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Drones, digital tools, and archaeological research

By Dr Cornelis Stal

Spatial data play a crucial role in archaeological research, and orthophotos, digital elevation models, and 3D models are frequently used for the mapping, documentation, and monitoring of archaeological sites. 

Over the last couple of decades, thanks to the availability of compact and low-cost uncrewed airborne vehicles also known as drones or unmanned aerial vehicles, the use of UAV-based photogrammetry in this field has significantly matured. More recently, compact airborne systems that allow the recording of thermal data, multispectral data, and airborne laser scanning also became available. 

Recently, a team from HOGENT University of Applied Sciences and Arts, the University of Bucharest, Kiel University, the Lower Danube Museum Călărași, and the Municipality of Bucharest applied various platforms and sensors at the Chalcolithic archaeological sites in the Mostiștea Basin and Danube Valley (Southern Romania). 

We then analyzed the performance of the systems and the resulting data and were given unique insights that enabled us to select the appropriate system for the right application. 

This kind of analyses are based on thorough knowledge of data acquisition and data processing, as well. As laser scanning and photogrammetry typically result in very large amounts of data, a special focus is also required on the storage and publication of the data. 

Sultana site: DEM (left), orthophoto (middle), and thermal composite (right) based on Mavic 2 Enterprise data of the archaeological site of Sultana (illustrative, the white dots represent the locations of the GCPs).

In a recently published article (reference below), the team provided an overview of various aspects of 3D data acquisition for UAV-based mapping and explored multiple methods for the online publication of data as well as various client-side and server-side solutions to make the data available for other researchers/users. Data are available through an academic open repository ( and an in-house developed website (

Based on our research, it is concluded that photogrammetry and laser scanning can result in data with similar geometrical properties when acquisition parameters are appropriately set. However, the used ALS-based system outperforms the photogrammetric platforms regarding operational time and the area covered. On the other hand, conventional photogrammetry provides flexibility that might be required for very low-altitude flights or emergency mapping. Furthermore, as the used ALS sensor only provides a geometrical representation of the topography, photogrammetric sensors are still required to obtain true color- or false color composites of the surface.

Undoubtedly, the resulting data will serve as the basis for a more in-depth understanding of the complex natural and anthropogenic processes that are documented in the targeted area, and the non-intrusive investigations and the logs from “The dynamics of the prehistoric communities located in the Mostiștea Valley and Danube Plain (between Oltenița and Călărași)” project will provide complementary data for this broader understanding of the prehistoric realities. More specifically, this approach contributes to the research on transformative processes of the archaeological sites and the landscape from proximity, enabling us to create a highly accurate image of the scale of transformation of the area inhabited 6000 years ago by various human communities in order to better understand how Chalcolithic human communities integrated, adapted, and survived in the surrounding environment.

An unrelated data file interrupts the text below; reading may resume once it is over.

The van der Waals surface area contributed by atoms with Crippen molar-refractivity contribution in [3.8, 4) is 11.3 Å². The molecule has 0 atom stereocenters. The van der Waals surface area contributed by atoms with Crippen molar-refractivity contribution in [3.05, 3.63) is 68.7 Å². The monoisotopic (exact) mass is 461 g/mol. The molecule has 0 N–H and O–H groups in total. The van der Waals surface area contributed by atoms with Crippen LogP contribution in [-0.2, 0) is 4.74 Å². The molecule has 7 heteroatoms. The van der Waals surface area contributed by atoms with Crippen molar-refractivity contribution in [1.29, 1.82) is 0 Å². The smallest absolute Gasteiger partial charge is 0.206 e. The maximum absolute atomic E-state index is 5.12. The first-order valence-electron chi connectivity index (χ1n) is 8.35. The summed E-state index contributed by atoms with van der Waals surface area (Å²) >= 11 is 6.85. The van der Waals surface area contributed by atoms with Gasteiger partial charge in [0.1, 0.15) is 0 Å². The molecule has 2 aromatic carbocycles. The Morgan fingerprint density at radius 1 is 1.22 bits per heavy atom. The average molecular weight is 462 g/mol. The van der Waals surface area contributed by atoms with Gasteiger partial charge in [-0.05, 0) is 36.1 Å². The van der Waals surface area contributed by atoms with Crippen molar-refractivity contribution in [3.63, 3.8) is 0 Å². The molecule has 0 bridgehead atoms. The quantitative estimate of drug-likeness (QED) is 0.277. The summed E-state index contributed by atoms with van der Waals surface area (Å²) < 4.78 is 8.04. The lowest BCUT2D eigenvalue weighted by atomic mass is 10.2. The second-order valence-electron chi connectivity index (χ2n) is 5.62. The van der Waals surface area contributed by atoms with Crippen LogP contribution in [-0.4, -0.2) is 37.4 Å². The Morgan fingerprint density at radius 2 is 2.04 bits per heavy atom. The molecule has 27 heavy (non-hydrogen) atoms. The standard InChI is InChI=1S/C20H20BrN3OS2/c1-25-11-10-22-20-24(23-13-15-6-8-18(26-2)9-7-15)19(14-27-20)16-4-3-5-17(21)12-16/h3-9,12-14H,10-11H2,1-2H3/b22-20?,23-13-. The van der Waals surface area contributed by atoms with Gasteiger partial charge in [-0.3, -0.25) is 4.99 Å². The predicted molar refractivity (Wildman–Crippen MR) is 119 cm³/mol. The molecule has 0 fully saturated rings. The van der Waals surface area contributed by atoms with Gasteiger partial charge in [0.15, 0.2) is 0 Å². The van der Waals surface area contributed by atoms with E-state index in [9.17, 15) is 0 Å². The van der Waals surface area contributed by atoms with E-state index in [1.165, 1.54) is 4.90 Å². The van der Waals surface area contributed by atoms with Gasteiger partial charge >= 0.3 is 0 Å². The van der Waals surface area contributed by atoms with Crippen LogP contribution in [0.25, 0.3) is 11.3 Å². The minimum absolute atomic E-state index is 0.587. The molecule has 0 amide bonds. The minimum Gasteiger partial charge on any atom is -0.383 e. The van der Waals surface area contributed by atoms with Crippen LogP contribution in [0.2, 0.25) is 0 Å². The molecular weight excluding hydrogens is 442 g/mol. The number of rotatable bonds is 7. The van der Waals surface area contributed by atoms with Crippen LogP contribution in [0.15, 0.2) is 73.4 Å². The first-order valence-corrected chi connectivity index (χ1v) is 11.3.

Chiselet site: Hillshade DEM (left) and false colour composite (right) of the larger extent of the tell settlement (coordinates in EPSG:3844).

Finally, with spatial data playing a crucial role in archaeological research, and orthophotos, digital elevation models, and 3D models being frequently used for the mapping, documentation, and monitoring of archaeological sites, we concluded that recent developments in UAVs and compact sensors have and will have a considerable impact on archaeological research. 

In conclusion, it is stated that applications of geomatics in archaeology contribute to a better understanding and knowledge of various research topics, and the connection between these two disciplines strengthens as data acquisition methods and data processing capabilities evolve.

We explore these methods and tools and instruct our students in their use in HERITΛGE’s Digital Tools for Cultural Heritage Summer School which takes place online and on location in Greece in a few months, and in the ECTS credit-bearing academic certificate that HOGENT UNIVERSITY and HERITΛGE are offering – applications for 2023-2024 academic years are currently being accepted (more information here.) 

I and the HERITΛGE and HOGENT teams look forward to meeting and working with a new cohort of students this summer and in the new academic year to further explore the possibilities of these ever-evolving methods. 

Stal, C., Covataru, C., Müller, J., Parnic, V., Ignat, T., Hofmann, R., & Lazar, C. (2022). Supporting Long-Term Archaeological Research in Southern Romania Chalcolithic Sites Using Multi-Platform UAV Mapping. Drones, 6(10), 277:


Data repository:

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